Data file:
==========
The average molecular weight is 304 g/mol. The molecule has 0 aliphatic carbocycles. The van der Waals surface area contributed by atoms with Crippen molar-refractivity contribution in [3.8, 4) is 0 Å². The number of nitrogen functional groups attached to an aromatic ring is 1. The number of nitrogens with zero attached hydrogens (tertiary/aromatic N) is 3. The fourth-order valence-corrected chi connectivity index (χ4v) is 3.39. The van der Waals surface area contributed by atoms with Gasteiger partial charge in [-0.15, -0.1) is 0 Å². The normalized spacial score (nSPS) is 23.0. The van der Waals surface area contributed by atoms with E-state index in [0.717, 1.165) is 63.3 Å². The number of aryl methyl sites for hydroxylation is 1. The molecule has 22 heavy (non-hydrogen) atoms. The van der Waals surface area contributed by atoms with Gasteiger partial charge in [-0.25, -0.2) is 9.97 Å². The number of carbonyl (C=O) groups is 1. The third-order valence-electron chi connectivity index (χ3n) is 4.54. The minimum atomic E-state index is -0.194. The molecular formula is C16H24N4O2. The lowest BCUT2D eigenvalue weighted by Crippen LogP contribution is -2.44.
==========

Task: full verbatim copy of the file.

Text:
The average molecular weight is 304 g/mol. The molecule has 0 aliphatic carbocycles. The van der Waals surface area contributed by atoms with Crippen molar-refractivity contribution in [3.8, 4) is 0 Å². The number of nitrogen functional groups attached to an aromatic ring is 1. The number of nitrogens with zero attached hydrogens (tertiary/aromatic N) is 3. The fourth-order valence-corrected chi connectivity index (χ4v) is 3.39. The van der Waals surface area contributed by atoms with Gasteiger partial charge in [-0.15, -0.1) is 0 Å². The normalized spacial score (nSPS) is 23.0. The van der Waals surface area contributed by atoms with E-state index in [0.717, 1.165) is 63.3 Å². The number of aryl methyl sites for hydroxylation is 1. The molecule has 22 heavy (non-hydrogen) atoms. The van der Waals surface area contributed by atoms with Gasteiger partial charge in [-0.25, -0.2) is 9.97 Å². The number of carbonyl (C=O) groups is 1. The third-order valence-electron chi connectivity index (χ3n) is 4.54. The minimum atomic E-state index is -0.194. The molecular formula is C16H24N4O2. The lowest BCUT2D eigenvalue weighted by Crippen LogP contribution is -2.44.